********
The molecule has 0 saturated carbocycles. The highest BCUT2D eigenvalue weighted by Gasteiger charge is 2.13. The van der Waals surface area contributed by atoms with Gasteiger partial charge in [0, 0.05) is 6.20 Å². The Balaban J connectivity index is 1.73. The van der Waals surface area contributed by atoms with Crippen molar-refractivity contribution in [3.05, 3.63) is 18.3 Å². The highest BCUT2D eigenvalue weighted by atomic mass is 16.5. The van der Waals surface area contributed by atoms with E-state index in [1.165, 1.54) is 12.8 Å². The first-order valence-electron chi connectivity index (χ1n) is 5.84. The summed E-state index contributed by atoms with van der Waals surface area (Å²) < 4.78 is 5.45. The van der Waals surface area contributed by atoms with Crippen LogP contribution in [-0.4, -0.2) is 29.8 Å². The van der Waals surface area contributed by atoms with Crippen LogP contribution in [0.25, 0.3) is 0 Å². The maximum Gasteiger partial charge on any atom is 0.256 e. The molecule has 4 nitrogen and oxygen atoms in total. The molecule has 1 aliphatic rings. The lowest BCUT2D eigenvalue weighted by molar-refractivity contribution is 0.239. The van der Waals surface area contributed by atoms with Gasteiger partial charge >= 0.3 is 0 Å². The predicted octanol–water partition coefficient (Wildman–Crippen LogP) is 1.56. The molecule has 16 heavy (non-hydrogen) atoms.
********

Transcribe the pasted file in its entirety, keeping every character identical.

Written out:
The molecule has 0 saturated carbocycles. The highest BCUT2D eigenvalue weighted by Gasteiger charge is 2.13. The van der Waals surface area contributed by atoms with Gasteiger partial charge in [0, 0.05) is 6.20 Å². The Balaban J connectivity index is 1.73. The van der Waals surface area contributed by atoms with Crippen molar-refractivity contribution in [3.05, 3.63) is 18.3 Å². The highest BCUT2D eigenvalue weighted by atomic mass is 16.5. The van der Waals surface area contributed by atoms with E-state index in [1.165, 1.54) is 12.8 Å². The first-order valence-electron chi connectivity index (χ1n) is 5.84. The summed E-state index contributed by atoms with van der Waals surface area (Å²) < 4.78 is 5.45. The van der Waals surface area contributed by atoms with Crippen LogP contribution in [-0.4, -0.2) is 29.8 Å². The van der Waals surface area contributed by atoms with Crippen LogP contribution in [0.25, 0.3) is 0 Å². The maximum Gasteiger partial charge on any atom is 0.256 e. The molecule has 4 nitrogen and oxygen atoms in total. The molecule has 1 aliphatic rings. The lowest BCUT2D eigenvalue weighted by molar-refractivity contribution is 0.239. The van der Waals surface area contributed by atoms with Gasteiger partial charge >= 0.3 is 0 Å². The predicted octanol–water partition coefficient (Wildman–Crippen LogP) is 1.56. The molecule has 16 heavy (non-hydrogen) atoms.